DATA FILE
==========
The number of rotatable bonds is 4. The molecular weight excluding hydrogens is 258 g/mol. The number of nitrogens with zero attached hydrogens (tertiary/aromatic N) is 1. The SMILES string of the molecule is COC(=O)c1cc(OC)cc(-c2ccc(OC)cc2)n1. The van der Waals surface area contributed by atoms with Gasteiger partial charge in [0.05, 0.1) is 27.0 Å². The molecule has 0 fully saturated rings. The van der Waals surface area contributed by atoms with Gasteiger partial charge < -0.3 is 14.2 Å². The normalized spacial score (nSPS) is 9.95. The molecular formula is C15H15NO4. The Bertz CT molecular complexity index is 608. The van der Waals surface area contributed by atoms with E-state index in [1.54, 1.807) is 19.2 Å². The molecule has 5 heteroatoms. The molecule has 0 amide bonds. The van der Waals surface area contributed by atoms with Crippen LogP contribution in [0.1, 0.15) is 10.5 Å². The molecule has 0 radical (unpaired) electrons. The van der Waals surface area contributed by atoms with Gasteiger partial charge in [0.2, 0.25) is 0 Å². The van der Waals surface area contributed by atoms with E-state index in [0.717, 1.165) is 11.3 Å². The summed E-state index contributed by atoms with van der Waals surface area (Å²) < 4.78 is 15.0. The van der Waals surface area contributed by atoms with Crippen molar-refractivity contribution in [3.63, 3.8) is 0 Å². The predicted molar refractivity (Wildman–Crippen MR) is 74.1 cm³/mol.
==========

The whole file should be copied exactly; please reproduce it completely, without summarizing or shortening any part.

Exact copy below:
The number of rotatable bonds is 4. The molecular weight excluding hydrogens is 258 g/mol. The number of nitrogens with zero attached hydrogens (tertiary/aromatic N) is 1. The SMILES string of the molecule is COC(=O)c1cc(OC)cc(-c2ccc(OC)cc2)n1. The van der Waals surface area contributed by atoms with Gasteiger partial charge in [0.05, 0.1) is 27.0 Å². The molecule has 0 fully saturated rings. The van der Waals surface area contributed by atoms with Gasteiger partial charge < -0.3 is 14.2 Å². The normalized spacial score (nSPS) is 9.95. The molecular formula is C15H15NO4. The Bertz CT molecular complexity index is 608. The van der Waals surface area contributed by atoms with E-state index in [1.54, 1.807) is 19.2 Å². The molecule has 5 heteroatoms. The molecule has 0 amide bonds. The van der Waals surface area contributed by atoms with Crippen LogP contribution in [0.1, 0.15) is 10.5 Å². The molecule has 0 radical (unpaired) electrons. The van der Waals surface area contributed by atoms with Gasteiger partial charge in [0.2, 0.25) is 0 Å². The van der Waals surface area contributed by atoms with E-state index in [0.717, 1.165) is 11.3 Å². The summed E-state index contributed by atoms with van der Waals surface area (Å²) < 4.78 is 15.0. The van der Waals surface area contributed by atoms with Crippen molar-refractivity contribution in [3.63, 3.8) is 0 Å². The predicted molar refractivity (Wildman–Crippen MR) is 74.1 cm³/mol.